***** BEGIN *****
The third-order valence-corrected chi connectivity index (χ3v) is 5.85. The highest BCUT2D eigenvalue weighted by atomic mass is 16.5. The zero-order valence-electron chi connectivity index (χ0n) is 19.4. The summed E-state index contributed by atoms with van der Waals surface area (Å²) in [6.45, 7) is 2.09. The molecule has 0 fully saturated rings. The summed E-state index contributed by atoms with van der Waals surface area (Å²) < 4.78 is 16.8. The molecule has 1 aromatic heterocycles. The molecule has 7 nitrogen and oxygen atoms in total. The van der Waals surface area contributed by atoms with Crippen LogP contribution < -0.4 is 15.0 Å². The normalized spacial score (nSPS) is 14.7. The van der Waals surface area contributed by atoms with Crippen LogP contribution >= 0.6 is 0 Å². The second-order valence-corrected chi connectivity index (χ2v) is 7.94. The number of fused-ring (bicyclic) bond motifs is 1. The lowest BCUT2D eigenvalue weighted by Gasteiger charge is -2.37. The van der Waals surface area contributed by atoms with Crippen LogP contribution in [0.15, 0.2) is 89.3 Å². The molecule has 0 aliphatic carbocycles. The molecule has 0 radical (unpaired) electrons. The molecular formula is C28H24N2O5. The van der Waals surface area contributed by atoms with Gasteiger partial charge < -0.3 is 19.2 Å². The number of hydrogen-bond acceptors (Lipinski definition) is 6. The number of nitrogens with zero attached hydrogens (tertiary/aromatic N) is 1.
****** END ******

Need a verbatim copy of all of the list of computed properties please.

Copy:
The third-order valence-corrected chi connectivity index (χ3v) is 5.85. The highest BCUT2D eigenvalue weighted by atomic mass is 16.5. The zero-order valence-electron chi connectivity index (χ0n) is 19.4. The summed E-state index contributed by atoms with van der Waals surface area (Å²) in [6.45, 7) is 2.09. The molecule has 0 fully saturated rings. The summed E-state index contributed by atoms with van der Waals surface area (Å²) < 4.78 is 16.8. The molecule has 1 aromatic heterocycles. The molecule has 7 nitrogen and oxygen atoms in total. The van der Waals surface area contributed by atoms with Crippen LogP contribution < -0.4 is 15.0 Å². The normalized spacial score (nSPS) is 14.7. The van der Waals surface area contributed by atoms with Crippen LogP contribution >= 0.6 is 0 Å². The second-order valence-corrected chi connectivity index (χ2v) is 7.94. The number of fused-ring (bicyclic) bond motifs is 1. The lowest BCUT2D eigenvalue weighted by Gasteiger charge is -2.37. The van der Waals surface area contributed by atoms with Crippen LogP contribution in [0.15, 0.2) is 89.3 Å². The molecule has 0 aliphatic carbocycles. The molecule has 0 radical (unpaired) electrons. The molecular formula is C28H24N2O5. The van der Waals surface area contributed by atoms with Gasteiger partial charge < -0.3 is 19.2 Å². The number of hydrogen-bond acceptors (Lipinski definition) is 6. The number of nitrogens with zero attached hydrogens (tertiary/aromatic N) is 1.